In October 2018, the IUCN Global Protected Areas programme together with IUCN South American Regional Office and the ICCA Consortium convened in Pachacamac (Peru) a workshop entitled “Strengthening the governance of conserved territories in the Peruvian Amazon”. The workshop forms part of the ongoing national governance assessment of the Peruvian system of protected and conserved areas led by the IUCN.
The workshop had three separate but interrelated objectives: to listen to and learn from indigenous peoples about their practice of conserving nature; to discuss with indigenous peoples’ representatives and representatives of the Peruvian National Protected Areas Agency - SERNANP (Servicio Nacional de Áreas Naturales Protegidas por el Estado) their vision of the governance of protected and conserved areas; and to examine the governance aspects of communal reserve Amarakaeri and its experience applying the IUCN Green list with the insights and inputs of the Peruvian EAGL (Expert Assessment Groups for the Green List). The former two objectives mostly concern governance diversity and the latter mostly governance quality.
Why do we talk about governance in conservation? And what exactly is governance diversity? It is generally understood that conservation depends on well governed systems of protected and conserved areas. Governance is about who makes decisions, how the decisions are made, and whether the decisions are implemented. Since the World Parks Congress of Durban 2003, the IUCN distinguishes among four main types of governance, depending on the main governing actor involved: A. government-governance; B. shared governance; C. private governance; and D. governance by indigenous peoples and local communities. It also points at several criteria for good governance, which in the context of the IUCN Green List include guaranteeing legitimacy and voice, achieving transparency and accountability and enabling governance vitality and the capacity to respond adaptively.
In order to understand governance, we need to examine the capabilities and responsibilities to make decisions about conservation, but also what happens in practice. Thus, placing an emphasis on governance moves us beyond examining the conservation “benefits” for rightsholders and stakeholders, and demands us to consider issues of justice and “appropriateness”. It compels us to ask the questions “is the type of governance currently in place for this specific protected or conserved area able to implement / enhance equitable decisions? And, is it the most ‘appropriate’ type of governance in consideration of the specific socio-ecological situation?”. These questions allow us to follow a rights-based approach to conservation and pursue the mission of the IUCN (“a just world that values and conserves nature”).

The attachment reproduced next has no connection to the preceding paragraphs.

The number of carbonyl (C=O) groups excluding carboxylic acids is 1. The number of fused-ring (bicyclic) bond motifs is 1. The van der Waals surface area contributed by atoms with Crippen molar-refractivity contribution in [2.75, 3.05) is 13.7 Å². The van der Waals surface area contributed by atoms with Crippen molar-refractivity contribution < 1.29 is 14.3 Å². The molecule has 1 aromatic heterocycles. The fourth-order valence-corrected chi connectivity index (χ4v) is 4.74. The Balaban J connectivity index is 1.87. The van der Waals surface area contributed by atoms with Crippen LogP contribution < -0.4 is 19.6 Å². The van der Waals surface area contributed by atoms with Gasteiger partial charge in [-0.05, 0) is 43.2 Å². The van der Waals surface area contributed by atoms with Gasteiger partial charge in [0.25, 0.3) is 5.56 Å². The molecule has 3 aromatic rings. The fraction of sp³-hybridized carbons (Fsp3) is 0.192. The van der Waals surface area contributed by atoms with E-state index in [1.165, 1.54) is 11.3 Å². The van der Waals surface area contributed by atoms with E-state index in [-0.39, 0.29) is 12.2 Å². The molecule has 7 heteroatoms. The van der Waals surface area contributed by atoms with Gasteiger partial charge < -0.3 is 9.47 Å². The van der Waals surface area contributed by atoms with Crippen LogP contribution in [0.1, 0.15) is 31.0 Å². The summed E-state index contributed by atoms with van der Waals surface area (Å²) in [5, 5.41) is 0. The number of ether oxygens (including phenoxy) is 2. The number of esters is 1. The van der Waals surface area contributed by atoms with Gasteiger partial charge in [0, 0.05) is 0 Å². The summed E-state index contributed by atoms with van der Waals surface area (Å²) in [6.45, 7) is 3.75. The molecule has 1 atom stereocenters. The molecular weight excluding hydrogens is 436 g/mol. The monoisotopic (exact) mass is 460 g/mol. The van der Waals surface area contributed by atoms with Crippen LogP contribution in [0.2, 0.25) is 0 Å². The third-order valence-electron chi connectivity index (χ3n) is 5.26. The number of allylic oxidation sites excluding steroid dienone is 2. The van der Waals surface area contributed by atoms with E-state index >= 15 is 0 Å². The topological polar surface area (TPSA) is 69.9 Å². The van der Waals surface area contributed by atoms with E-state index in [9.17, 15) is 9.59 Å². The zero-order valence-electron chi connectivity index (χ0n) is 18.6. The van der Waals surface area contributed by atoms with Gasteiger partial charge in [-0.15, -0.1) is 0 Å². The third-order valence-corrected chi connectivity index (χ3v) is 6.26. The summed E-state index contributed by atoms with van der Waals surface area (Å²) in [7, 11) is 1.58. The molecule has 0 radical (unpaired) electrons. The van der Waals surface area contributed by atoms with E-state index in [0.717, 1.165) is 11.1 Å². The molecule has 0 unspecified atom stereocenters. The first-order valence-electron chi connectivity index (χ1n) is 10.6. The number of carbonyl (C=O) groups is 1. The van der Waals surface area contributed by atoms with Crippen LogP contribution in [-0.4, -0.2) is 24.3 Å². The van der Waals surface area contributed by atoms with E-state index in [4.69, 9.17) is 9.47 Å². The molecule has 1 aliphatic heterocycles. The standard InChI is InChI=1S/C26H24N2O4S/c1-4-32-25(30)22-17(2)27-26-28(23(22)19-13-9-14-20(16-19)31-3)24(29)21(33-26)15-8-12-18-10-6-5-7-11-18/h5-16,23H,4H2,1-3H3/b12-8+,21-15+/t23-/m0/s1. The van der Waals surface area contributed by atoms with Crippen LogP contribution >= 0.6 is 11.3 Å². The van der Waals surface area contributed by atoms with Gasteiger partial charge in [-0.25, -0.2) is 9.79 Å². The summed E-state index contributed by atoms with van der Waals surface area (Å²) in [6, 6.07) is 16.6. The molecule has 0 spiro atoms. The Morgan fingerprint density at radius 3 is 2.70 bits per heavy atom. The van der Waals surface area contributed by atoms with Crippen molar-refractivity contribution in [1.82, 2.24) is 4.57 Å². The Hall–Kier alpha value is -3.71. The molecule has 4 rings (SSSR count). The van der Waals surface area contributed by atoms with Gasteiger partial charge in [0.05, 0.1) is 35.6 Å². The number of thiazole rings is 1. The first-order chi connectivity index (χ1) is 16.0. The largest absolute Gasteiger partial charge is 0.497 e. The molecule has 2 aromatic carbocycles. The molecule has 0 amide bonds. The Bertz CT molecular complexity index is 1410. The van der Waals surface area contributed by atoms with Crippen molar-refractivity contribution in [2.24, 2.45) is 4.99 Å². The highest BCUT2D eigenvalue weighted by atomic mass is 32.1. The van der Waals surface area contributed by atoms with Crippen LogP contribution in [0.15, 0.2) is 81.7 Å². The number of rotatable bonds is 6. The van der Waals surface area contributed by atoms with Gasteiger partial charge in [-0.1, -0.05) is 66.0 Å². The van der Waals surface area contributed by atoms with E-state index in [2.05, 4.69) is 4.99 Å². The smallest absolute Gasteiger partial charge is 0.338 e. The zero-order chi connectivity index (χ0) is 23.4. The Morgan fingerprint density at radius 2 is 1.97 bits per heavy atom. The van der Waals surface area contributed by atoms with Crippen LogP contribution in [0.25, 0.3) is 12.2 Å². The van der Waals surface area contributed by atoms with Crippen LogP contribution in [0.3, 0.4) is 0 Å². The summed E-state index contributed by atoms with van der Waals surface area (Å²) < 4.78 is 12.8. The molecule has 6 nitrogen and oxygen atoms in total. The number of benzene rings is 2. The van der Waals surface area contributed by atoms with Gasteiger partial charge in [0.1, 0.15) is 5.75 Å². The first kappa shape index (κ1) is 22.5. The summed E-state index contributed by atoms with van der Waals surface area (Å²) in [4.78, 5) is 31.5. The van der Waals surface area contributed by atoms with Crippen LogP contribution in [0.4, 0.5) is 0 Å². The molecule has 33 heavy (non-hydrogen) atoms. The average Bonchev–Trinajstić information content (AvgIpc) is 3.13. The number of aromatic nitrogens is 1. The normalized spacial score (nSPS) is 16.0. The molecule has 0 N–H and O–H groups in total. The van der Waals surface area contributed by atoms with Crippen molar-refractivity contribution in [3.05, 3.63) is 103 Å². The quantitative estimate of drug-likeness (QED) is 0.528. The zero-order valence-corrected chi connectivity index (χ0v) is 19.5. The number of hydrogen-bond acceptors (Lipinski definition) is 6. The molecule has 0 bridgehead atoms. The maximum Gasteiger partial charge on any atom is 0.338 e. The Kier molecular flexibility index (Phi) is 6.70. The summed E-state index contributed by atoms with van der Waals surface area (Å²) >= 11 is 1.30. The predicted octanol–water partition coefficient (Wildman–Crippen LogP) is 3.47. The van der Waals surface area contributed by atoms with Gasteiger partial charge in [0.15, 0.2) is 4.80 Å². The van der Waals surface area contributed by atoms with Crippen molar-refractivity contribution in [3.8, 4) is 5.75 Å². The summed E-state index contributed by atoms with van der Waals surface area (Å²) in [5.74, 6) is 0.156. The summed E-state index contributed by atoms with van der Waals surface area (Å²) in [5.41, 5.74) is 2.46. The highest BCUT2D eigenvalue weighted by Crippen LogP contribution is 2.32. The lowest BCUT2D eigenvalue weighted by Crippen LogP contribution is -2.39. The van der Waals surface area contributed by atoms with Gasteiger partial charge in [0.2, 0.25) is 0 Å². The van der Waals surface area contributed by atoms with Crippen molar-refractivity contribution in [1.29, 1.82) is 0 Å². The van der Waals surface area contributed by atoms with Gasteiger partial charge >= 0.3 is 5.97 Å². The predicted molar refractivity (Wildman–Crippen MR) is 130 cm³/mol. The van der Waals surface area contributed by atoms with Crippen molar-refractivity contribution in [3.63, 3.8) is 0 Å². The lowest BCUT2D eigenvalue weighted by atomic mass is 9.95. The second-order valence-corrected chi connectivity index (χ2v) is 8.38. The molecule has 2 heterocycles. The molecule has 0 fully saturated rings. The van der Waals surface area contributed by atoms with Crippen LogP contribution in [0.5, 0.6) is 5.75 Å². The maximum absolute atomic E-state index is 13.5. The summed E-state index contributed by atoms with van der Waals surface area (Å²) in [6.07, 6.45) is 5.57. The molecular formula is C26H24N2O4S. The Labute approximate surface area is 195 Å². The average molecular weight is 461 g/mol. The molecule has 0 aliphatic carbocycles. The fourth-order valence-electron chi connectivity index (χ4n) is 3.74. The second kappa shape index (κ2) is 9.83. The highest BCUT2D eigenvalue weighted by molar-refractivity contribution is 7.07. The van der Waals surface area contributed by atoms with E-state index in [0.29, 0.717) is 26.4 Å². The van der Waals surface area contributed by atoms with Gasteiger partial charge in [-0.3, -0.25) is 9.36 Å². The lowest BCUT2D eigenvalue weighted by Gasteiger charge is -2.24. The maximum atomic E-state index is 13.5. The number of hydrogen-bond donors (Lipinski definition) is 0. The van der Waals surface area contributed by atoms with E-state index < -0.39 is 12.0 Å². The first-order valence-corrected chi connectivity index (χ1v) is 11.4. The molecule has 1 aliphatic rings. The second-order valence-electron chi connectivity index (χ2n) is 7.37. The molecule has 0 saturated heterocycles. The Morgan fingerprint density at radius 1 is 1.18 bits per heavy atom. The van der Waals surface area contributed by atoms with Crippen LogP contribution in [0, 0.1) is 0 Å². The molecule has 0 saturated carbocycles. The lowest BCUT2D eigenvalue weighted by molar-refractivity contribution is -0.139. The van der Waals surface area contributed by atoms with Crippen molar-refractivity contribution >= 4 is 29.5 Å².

The topic of concern in the Pachacamac workshop was the Peruvian Amazon, a vast and highly biodiverse landscape of rainforest and jungle, criss-crossed by a large network of powerful rivers—a space extremely rich in birds, mammals, fish and flora. The Peruvian Amazon is also the ancestral home of large number of indigenous peoples of various ethnic origin. Twenty-six representatives of thirteen diverse indigenous peoples travelled from various regions, many via lengthy boat journeys to towns like Pucallpa, Puerto Maldonado and Iquitos, then flew onto Lima and, eventually, by local ground transportation to Pachacamac, just south of Lima, on the Pacific coast. The IUCN Member FENAMAD (Federación Nativa del Río Madre de Dios y Afluentes) and the ICCA Consortium Members Coshicox, FENAMAD and Wampis Nation were represented.
Among much else, the workshop participants learned about the key differences between protected areas and conserved areas. A protected area, such as the Amarakaeri communal reserve, is “a clearly defined geographical space, recognised, dedicated and managed through legal or other effective means, to achieve the long-term conservation of nature with ecosystem services and cultural values”. The long-term dedication is via the government—that governs the reserve as a type A and delegates its management to a structure called ECA (Ejecutor de Contrato de Administración) which represents ten Harakmbut communities that need to work jointly with the government agency SERNANP. A shared management plan brings together the indigenous life plans (planes de vida) and the long-term conservation objectives of SERNANP. Amarakaeri Communal Reserve is currently undergoing assessment for candidacy to the IUCN Green List, thus these governance structures are being examined in more detail. An update was provided by Jeff Pradel, Chair of the Peruvian EAGL and several other members of the EAGL.